(Originally published on April 21, 2010)
Upon watching ESPN’s “The Association: The Los Angeles Lakers” special last Friday, I don’t know exactly what came over me, but I just felt overwhelmingly inspired to somehow express my excitement and expectations for the 2010 NBA Playoffs. Then I thought, what better way than to reflect on the past? Of course, you can’t think about all of the great moments in Laker’s playoff history without remembering awesome games and plays made by our very own iconic superstar, Kobe Bryant who just so happened to explode for 39 points in Game 2 against the Thunder last night.
I’m usually apprehensive to do any kind of “Top 10” lists because it’s honestly just so difficult to feel like your rankings are set in stone even in your own mind. I did shuffle this list around a bit as I was putting it together, but I am rather satisfied with the final 1-10.
This year’s NBA Playoffs are sure to have many amazing moments that will take our breath away and more than a fair share of those highlights will certainly come from courtesy of the Black Mamba. In the spirit of the best time of the year, I invite you to peruse my Top 10 Kobe Playoff Performances as we all look back and reminisce together about the best player on the planet, the Black Mamba, Kobe Bryant.
10. 2006 Western Conference Quarterfinals
Game #4 vs. Phoenix Suns: Now I know that this incredible performance by Kobe may be ranked quite low at number 10, but you can attribute that to the fact that we ultimately embarrassed ourselves in the 2006 Playoffs by forfeiting a 3-1 series lead against Steve Nash and the Suns. Still, the shot that the Mamba dazzled us with four years ago will replay in my sports memory bank for as long as I live.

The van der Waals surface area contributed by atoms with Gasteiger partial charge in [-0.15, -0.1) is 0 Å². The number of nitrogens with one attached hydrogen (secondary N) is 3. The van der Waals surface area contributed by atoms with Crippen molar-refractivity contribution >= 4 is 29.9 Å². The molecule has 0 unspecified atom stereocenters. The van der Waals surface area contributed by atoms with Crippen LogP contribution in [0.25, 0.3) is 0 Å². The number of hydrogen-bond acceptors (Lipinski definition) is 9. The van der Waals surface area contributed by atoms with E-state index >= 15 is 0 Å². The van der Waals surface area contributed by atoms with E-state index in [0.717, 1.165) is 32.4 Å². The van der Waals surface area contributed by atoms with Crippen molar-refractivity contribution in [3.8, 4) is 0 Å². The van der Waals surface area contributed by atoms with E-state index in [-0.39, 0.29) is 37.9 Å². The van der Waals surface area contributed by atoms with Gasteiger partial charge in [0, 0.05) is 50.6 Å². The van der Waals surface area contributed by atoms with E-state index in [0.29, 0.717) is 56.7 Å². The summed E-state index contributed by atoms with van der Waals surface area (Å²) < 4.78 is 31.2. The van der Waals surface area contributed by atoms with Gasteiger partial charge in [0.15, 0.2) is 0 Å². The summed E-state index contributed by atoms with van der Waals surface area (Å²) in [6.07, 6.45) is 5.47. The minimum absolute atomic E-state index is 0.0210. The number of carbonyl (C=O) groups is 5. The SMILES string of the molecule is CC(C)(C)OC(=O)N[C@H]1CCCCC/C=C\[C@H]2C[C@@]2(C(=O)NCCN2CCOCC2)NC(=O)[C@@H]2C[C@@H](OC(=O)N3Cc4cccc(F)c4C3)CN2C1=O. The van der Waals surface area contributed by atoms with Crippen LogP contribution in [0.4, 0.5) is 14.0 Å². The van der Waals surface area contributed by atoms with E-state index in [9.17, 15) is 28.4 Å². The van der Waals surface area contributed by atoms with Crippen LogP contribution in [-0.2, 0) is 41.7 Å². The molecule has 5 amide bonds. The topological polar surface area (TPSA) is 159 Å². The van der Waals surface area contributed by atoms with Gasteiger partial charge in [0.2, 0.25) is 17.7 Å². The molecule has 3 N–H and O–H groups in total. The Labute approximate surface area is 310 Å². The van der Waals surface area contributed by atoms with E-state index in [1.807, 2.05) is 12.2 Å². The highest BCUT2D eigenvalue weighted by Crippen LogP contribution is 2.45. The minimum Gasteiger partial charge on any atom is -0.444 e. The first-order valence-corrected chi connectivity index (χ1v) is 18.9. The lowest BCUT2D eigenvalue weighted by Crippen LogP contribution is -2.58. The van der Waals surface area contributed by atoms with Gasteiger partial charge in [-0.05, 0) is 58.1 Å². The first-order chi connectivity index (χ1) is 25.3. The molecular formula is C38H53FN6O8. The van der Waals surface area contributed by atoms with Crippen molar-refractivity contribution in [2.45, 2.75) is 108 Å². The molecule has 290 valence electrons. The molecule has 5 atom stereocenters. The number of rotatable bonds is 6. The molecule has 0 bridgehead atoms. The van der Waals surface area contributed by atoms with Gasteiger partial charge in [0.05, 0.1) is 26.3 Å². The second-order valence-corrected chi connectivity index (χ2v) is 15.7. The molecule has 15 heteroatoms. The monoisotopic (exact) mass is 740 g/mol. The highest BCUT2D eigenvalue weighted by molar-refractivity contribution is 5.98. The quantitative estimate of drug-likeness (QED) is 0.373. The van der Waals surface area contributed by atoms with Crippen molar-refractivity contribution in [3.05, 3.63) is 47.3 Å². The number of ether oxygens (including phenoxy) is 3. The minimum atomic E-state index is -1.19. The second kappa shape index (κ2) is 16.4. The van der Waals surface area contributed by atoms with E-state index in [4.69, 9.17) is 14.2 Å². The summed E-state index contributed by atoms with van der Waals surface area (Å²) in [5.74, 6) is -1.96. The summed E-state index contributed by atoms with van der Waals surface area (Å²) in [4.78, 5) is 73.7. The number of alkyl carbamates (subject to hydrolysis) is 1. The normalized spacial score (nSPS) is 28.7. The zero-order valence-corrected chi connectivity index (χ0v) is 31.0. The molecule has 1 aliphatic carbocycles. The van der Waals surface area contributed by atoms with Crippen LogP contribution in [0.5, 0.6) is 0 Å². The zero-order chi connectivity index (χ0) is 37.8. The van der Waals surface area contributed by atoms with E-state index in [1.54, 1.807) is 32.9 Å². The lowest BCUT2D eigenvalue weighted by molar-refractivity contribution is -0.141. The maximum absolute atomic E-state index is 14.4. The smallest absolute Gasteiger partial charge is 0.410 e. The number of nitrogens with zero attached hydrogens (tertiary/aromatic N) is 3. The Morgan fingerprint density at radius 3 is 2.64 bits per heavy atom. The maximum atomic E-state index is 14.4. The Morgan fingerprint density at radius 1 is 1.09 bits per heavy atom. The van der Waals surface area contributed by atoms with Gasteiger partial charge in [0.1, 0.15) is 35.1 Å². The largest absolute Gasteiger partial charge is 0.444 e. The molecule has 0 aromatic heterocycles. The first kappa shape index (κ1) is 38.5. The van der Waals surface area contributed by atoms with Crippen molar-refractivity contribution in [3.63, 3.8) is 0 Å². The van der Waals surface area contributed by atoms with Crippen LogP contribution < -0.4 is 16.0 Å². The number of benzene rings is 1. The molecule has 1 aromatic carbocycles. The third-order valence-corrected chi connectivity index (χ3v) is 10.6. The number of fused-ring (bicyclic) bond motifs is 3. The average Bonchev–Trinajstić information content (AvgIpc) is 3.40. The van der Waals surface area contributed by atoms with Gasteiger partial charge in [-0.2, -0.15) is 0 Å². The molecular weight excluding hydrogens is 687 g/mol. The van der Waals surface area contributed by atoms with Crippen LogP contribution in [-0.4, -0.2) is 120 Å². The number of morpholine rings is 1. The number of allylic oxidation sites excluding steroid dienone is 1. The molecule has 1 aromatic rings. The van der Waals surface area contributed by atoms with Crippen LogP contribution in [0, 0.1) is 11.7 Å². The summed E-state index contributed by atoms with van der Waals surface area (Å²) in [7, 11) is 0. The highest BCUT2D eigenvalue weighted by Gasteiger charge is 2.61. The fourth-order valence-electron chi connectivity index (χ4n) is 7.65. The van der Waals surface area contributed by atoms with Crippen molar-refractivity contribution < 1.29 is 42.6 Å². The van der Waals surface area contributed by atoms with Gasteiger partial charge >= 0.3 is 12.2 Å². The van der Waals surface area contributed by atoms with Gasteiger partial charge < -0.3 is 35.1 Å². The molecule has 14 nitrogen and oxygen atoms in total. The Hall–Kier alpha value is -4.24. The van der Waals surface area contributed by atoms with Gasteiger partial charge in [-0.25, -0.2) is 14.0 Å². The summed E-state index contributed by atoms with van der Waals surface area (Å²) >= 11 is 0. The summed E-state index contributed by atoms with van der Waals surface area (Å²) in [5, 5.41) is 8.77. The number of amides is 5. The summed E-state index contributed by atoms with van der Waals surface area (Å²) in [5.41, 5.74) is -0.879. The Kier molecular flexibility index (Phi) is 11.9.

Before we cover Kobe’s heroic final shot though, let’s first touch on the insane driving floater that he made in the last seconds of regulation after Nash had turned it over on the sideline. It’s one thing to take the ridiculously difficult shots that Kobe does, but to make them in the clutch? That’s what makes him one of the best performers this game has ever had the privilege of seeing.
While many of us do slam Smush for being one of the worst Lakers ever, he did force the aforementioned turnover by Steve Nash that gave Kobe the opportunity to score the bucket that forced overtime. In OT, Lamar and Luke trapped Nash again on the sideline and were able to knab a jump ball call. Luke then tipped the ball to Kobe and the Suns could have done nothing differently to change the outcome. The Black Mamba weaved his way to the right elbow inside the arc, one of his money spots, pulled up as time expired, and as Mike Breen says all the time, “BANG!”
Watching the clip below still gives me insane chills every time I see it. What I would give to have felt the explosion of the Staples Center faithful in person, oh man. There really is nothing like a buzzer-beating game-winner, especially in the NBA Playoffs. The post-season is where legends etch their name into the canals of basketball immortality.
Kobe’s shot against the Suns to put the Lakers up 3-1 was merely another bullet point in the Mamba’s legacy.
9. 2001 Western Conference Finals
Game #1 vs. San Antonio Spurs: In the franchise’s first repeat year in 13 years, the Lakers finished the regular season strong on an eight-game winning streak and completely embarrassed the Portland Trailblazers and the Sacramento Kings with a clean sheet 7-0 record in the 2001 NBA Playoffs heading into their date with the San Antonio Spurs. The Spurs had clinched the best record in the West that year and we’re gearing up for a return trip to the NBA Finals. Of course, they would have to defeat our Lakers first.
The 2000-2001 season was really when the seams first started splitting in the relationship between Shaq and Kobe as well. However, Phil Jackson was able to keep his two megastars in check and the Lakers were rolling. Even so, the series against the Spurs that year for the West’s crown was anticipated as a potential slugfest between two of the NBA’s title contender heavyweights. Enter, Mamba.